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The good news is, colorectal cancer is largely preventable and curable. The bad news is, it is the second leading cause of cancer-related deaths in Missouri.

The Missouri Department of Health is reminding Missourians that March is Colorectal Cancer Awareness and Prevention Month. Bert Malone, director of the department's Division of Chronic Disease Control and Health Promotion stated, "Colorectal cancer is the second leading cause of cancer-related deaths, both statewide and nationally. Yet, this cancer can be detected early, and in some cases prevented, through regular screening tests." Detecting colorectal cancer early is the best way to improve the chance of a cure. Each year, 1,300 Missourians die from colorectal cancer." Malone added, "If Missourians would follow the American Cancer Society's screening recommendations, we could reduce deaths from colorectal cancer by 70-80%. That's potentially over 1,000 lives that could be saved each year, every year."

Often, there are no warning signs or symptoms of colorectal cancer, especially in the early stages of the disease. This emphasizes the importance of regular screening. At a minimum, the American Cancer Society (ACS) recommends a yearly fecal occult blood test (FOBT) plus a flexible sigmoidoscopy every five years as a screening exam for colorectal cancer for healthy men and women beginning at age 50. Screening before age 50 is recommended if a close family member had colorectal cancer or if you have rectal bleeding, blood in the stool, or a change in bowel habits. A family physician should be consulted about appropriate screening at an appropriate age.

Prevention and early detection are possible because most colorectal cancers develop from polyps, or growths in the colon or rectum. Dr. Anjali Deshpandi, consultant epidemiologist with the state health department explains, "Physicians who urge their healthy patients, men and women who are age 50 and older, to follow the ACS screening recommendations may significantly lower the number of colorectal cancer cases by detecting and removing polyps that could become cancerous. Regular screening can prevent some colorectal cancers by removing polyps before they are fully formed or finding the disease early when it is highly curable."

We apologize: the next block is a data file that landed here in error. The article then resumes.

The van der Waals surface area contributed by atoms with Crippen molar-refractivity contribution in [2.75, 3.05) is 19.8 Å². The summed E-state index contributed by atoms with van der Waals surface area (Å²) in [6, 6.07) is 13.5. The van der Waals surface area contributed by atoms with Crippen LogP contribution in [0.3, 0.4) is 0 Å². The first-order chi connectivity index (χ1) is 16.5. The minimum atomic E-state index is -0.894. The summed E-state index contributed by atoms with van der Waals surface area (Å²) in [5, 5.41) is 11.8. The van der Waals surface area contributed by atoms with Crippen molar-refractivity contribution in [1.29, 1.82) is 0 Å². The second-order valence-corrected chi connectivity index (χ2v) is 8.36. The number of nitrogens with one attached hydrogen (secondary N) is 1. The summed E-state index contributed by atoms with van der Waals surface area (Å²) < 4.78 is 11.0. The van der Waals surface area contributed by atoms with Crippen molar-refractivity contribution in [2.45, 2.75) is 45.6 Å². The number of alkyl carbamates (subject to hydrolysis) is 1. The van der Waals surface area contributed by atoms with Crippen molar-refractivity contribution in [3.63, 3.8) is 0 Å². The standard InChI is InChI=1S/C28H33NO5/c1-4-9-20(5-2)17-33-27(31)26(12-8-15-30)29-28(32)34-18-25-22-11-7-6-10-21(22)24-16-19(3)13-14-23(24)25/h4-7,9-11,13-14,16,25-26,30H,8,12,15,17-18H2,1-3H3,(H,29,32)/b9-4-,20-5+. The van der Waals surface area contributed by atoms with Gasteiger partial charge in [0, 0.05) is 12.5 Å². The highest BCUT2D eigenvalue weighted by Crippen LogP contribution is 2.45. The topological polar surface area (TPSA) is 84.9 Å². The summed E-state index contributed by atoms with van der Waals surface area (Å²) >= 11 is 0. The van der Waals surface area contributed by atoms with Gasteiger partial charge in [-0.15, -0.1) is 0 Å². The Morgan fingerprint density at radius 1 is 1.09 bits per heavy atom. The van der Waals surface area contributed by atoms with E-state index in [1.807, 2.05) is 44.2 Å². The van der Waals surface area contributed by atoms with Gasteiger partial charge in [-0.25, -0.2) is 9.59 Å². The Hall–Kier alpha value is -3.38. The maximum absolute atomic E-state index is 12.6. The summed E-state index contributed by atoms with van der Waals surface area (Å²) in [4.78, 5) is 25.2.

In addition to regular recommended screening, the risks for developing colorectal cancer can be reduced with regular physical activity and a proper diet. Choose plenty of vegetables, fruits and whole grain foods with limits on red meats and high-fat foods. Even small amounts of regular physical activity, such as a brisk walk most days, can be helpful.

"Remember," said Malone, "Colorectal cancer is preventable, treatable and beatable." Additional information about colorectal cancer may be obtained from the Missouri Department of Health, Bureau of Cancer Control by calling 1-800-316-0935 or the American Cancer Society at 1-800-ACS-2345.

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last updated: 10/27/08
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